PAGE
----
How to Warm Up for a Surf

There are approximately 2.8 million surfers in America. It’s one of the most popular water sports on the planet.

And like every other sport, it’s essential to warm up before you get into the water especially if you’re surfing in colder waters.

But not all warm-ups are the same. If you want to get the best performance you can when you surf, it’s crucial you warm up properly.

Whether you want to learn to surf or you’re a pro, keep reading. We’re sharing with you a few warm-up surfing lessons you need to do before you catch your next big wave.


Whether you’re surfing in California or Massachusetts, base your warm-up exercises on surf size and how long you plan on surfing. However, a good rule of thumb is that your warm-up should last between four and eight minutes long.

Whatever types of stretches and exercises you do, perform them lightly. If you’re about to learn how to surf, you don’t want to overextend yourself before you even get into the water.

Stretches should only last between 7 and 10 seconds. You can stretch for longer after you surf as a cool down which helps bring your muscles back to the base state.


A good idea is to start with a light jog before your surfing lesson. You don’t need to run far, jog about 150-200 meters and then add in a few sprints that last between three to five seconds.

Doing this will help you raise your heart rate. As your heart rate rises, it increases the blood flow to your muscles. Your muscles begin to warm and function better.




After you’ve finished with your light job, it’s time to focus on individual muscle groups. Reverse lunges with rotation help warm up your lower body.

You’re also stretching your hip flexors, increasing your core activation, and stabilizing your ankles. Those are all important things to focus on when you’re learning how to surf, so you don’t injure yourself.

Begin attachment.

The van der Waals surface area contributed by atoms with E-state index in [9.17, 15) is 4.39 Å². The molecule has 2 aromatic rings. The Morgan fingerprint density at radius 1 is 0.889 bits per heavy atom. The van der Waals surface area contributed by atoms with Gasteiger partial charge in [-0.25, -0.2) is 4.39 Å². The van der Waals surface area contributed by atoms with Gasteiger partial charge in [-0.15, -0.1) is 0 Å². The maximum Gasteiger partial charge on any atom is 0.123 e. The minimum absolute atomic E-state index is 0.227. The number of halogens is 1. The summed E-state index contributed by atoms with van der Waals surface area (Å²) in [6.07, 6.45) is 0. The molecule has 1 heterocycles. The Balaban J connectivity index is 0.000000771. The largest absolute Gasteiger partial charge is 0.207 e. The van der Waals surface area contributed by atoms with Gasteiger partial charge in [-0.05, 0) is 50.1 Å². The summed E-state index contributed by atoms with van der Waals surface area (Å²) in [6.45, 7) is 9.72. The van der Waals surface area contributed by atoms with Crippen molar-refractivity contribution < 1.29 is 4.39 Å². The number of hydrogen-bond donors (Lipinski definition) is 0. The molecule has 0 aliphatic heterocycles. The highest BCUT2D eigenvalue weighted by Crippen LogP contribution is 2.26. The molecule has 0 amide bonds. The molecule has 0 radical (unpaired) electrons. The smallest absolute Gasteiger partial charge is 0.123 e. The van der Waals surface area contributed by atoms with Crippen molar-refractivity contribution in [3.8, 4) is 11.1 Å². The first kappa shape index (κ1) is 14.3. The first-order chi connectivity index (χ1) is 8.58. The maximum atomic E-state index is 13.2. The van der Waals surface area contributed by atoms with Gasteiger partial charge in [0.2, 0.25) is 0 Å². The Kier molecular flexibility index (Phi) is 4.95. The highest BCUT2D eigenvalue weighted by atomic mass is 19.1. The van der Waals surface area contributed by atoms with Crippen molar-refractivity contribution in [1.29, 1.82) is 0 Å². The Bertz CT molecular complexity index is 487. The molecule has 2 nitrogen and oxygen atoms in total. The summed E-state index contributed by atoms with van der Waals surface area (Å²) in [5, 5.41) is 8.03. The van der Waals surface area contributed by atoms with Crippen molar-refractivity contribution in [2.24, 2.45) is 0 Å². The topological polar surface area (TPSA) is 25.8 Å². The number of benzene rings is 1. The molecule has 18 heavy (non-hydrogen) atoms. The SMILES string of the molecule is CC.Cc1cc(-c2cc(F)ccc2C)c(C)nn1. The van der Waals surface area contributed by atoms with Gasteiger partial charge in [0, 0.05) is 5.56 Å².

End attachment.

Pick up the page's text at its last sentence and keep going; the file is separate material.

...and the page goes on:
Start by spreading your feet, so they align with your hips. Next, begin taking long strides forward. Make sure you’re bending your knees at a 90-degree angle.

Then, as you’re lunging, rotate your torso towards the front leg. Once you’ve mastered this, you can add stretch by reaching one arm above your head as a way to increase the stretch of your hip flexor.


Sit squats help you open up your hip flexors while strengthening your back. It’s a great exercise to prevent your hips from cramping after sitting on your board for a while.

Begin by standing with your feet shoulder-width apart. Next, flex your knees and hips by sitting back with your hips. Continue sitting back until you’re slightly above being parallel.

Then return to the standing position. Repeat this five to seven times.


The reverse table works by activating your core. It gets the blood flowing to your posterior muscles like your gluteus and hamstrings.

Not only does this exercise help balance your body, but it also helps open up your shoulders so you can paddle more efficiently. And it mimics turns and layback.

Start this position sitting down. Keep your feet and hands firmly on the ground as you raise your body until you’re as flat as a table. 


Whether you’re a new surfer or need a few refresher lessons, we can help. Learning to surf is fun, but only if you do it right.

We offer everything from private lessons to group lessons. Click here to book your lesson now.